The Need for the Institute for the Study of Muslim Civilisations (AKU-ISMC)
In 1994, the Chancellor's Commission, a distinguished group of international academics, reviewed several major higher education studies focused on countries with Muslim populations. The studies included those undertaken during the preceding decade by the Harvard Committee, the Institute for International Education and the United Nations Educational, Scientific and Cultural Organisation (UNESCO). The subsequent analysis led the Commission to assert that there was an urgent need to strengthen institutions that were able to adopt the norms and techniques of modern scholarship without losing sight of the lived and historical experiences of Muslims struggling to resolve contemporary challenges. Such institutions, the Commission felt, would have to endeavour to create a language of scholarship that would avoid two faults: first, the transmission of knowledge about Islam in ways that are oblivious to the deep changes brought about by modernisation, and second, a reductionist approach to religious traditions found in some Western institutions.
The Commission concluded that Aga Khan University (AKU), an institution of higher learning with its main campus in a region with a majority Muslim population, was uniquely placed to address the challenges faced by Muslims today. It felt that AKU could achieve this objective through the establishment of an institute devoted to the study of Muslim civilisations, aiming to produce research and writings that would serve to bring an enlightened understanding of the heritage of Muslims and its contemporary relevance, and to contribute to the development of societies in which Muslims live.
AKU-ISMC believes it can make a distinct contribution to the understanding of Muslim societies and the emergence of new attitudes among Muslims and non-Muslims toward the concerns of contemporary societies. AKU-ISMC aims to study and raise awareness of the most serious issues faced by Muslim societies today. In doing so, it is aware of the difficulties.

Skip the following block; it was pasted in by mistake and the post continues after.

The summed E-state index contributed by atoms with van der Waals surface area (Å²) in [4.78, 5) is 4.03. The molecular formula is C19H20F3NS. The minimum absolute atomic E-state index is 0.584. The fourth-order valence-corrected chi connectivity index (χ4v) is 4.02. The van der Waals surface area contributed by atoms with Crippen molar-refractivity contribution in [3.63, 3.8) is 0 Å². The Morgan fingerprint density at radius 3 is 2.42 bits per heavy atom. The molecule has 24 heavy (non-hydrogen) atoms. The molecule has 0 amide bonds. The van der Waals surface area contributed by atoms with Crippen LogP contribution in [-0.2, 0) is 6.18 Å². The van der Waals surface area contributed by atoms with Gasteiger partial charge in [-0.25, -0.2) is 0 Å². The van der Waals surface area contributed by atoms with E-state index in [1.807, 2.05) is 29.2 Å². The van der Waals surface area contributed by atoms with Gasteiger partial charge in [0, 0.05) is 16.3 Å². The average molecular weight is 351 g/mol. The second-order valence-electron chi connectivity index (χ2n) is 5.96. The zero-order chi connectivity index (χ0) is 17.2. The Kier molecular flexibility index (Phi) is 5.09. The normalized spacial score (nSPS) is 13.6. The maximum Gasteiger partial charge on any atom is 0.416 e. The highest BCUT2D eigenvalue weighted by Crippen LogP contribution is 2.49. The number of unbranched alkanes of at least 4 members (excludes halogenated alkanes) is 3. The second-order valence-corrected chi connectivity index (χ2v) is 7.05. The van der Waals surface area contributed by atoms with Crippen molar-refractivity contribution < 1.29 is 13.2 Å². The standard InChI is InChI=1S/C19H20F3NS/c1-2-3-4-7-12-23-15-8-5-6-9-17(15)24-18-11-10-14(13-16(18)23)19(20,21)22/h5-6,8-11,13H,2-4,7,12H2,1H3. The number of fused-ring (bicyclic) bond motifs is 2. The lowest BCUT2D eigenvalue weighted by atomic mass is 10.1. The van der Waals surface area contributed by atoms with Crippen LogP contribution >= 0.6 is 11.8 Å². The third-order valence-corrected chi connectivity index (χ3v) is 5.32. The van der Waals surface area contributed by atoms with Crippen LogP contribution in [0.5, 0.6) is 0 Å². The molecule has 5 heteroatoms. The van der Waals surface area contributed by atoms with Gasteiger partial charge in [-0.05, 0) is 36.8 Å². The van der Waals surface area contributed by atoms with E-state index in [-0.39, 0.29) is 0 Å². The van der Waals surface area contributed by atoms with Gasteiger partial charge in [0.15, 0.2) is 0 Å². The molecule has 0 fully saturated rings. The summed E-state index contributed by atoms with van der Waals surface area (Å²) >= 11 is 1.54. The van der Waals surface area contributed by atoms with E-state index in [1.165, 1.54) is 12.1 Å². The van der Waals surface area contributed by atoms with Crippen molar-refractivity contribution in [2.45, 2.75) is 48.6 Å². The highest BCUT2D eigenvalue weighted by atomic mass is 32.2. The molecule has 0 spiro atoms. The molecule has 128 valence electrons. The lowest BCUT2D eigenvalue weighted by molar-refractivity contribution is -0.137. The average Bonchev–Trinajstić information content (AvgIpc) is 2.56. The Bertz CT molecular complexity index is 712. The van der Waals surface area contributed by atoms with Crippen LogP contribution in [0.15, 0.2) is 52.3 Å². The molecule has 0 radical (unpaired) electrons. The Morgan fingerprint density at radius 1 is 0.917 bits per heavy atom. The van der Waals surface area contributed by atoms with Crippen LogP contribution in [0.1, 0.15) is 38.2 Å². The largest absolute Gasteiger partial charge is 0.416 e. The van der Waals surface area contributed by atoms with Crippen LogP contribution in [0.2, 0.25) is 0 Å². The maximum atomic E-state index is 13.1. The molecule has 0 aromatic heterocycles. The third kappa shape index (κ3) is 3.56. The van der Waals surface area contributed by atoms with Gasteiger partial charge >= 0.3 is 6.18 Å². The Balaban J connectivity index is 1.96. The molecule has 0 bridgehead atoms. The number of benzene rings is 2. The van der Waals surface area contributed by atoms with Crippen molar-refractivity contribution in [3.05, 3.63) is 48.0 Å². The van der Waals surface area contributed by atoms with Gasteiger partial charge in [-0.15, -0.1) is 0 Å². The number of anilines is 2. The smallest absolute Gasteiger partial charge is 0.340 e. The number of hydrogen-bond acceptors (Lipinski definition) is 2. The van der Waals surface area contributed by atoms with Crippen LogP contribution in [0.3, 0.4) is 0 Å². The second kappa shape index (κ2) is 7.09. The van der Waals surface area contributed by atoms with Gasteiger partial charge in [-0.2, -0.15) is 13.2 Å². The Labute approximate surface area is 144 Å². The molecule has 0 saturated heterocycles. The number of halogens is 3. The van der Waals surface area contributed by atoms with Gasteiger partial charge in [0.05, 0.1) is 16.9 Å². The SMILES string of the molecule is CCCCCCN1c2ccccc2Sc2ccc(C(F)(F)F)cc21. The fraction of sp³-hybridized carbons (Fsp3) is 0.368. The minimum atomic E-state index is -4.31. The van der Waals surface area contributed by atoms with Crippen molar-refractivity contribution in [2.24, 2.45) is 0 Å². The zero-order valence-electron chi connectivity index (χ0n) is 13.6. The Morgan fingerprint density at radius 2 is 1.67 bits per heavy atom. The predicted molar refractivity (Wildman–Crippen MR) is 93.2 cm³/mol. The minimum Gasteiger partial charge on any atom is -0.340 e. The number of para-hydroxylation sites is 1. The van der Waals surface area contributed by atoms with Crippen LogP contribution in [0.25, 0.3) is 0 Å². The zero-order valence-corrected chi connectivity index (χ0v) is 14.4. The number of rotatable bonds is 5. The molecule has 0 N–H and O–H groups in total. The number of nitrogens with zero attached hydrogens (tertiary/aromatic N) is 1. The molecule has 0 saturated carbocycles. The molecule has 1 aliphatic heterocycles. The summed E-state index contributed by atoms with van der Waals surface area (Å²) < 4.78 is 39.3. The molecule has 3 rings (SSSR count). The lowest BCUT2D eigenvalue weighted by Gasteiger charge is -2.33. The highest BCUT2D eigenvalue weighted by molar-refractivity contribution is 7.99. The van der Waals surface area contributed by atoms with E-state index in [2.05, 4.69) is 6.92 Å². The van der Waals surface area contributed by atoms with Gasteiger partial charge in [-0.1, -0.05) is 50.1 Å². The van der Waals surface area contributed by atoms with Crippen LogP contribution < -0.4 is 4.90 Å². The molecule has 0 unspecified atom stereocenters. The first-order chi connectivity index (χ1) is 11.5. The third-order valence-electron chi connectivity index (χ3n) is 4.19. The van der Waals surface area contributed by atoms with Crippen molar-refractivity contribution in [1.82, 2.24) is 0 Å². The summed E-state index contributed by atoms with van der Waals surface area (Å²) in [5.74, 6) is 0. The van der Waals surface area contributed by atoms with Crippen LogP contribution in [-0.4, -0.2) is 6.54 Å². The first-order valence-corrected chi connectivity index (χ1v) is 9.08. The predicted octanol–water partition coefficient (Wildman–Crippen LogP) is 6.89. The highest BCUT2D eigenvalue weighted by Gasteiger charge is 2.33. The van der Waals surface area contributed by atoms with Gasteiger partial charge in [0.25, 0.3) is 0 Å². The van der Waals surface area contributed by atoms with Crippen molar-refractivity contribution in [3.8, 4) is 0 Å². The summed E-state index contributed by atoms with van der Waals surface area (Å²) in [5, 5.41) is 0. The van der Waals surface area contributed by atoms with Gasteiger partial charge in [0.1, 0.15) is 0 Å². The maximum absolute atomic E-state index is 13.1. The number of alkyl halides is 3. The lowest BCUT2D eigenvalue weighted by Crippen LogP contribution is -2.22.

The Task Force involved in setting up AKU-ISMC recognised that, "salvation will not be found without the clarity and sanity of the enlightened and disciplined minds that university education at its best can give to the Muslim world".
Approaches to the Study of Muslim Civilisations
In their focus on Muslim societies, the Institute's programmes take account of the diversity of cultures where Muslims were, and are, a significant constituency. The approach to the study of Muslim civilisations is within a framework of world cultures, allowing for a wider analytical and comparative perspective.
This approach will entail studying the context of cultural and intellectual history within which religious ideas and practices have meaning. It will require that cultural manifestations such as art, poetry and architecture be examined alongside doctrine, law and religious practice. The Institute will endeavour to understand the character of Muslim civilisations as they have evolved over time, and also to focus on the complex social, cultural and historical processes that they are undergoing in the contemporary world. AKU-ISMC will seek to address fundamental challenges to the human condition today, including, amongst others, the issues of poverty and governance.
This seamless integration of the study of history and current concerns is an enterprise with philosophical and educational significance and one that may help individuals and societies find meaning and purpose in the traditions that surround them and in the many different worlds they inhabit.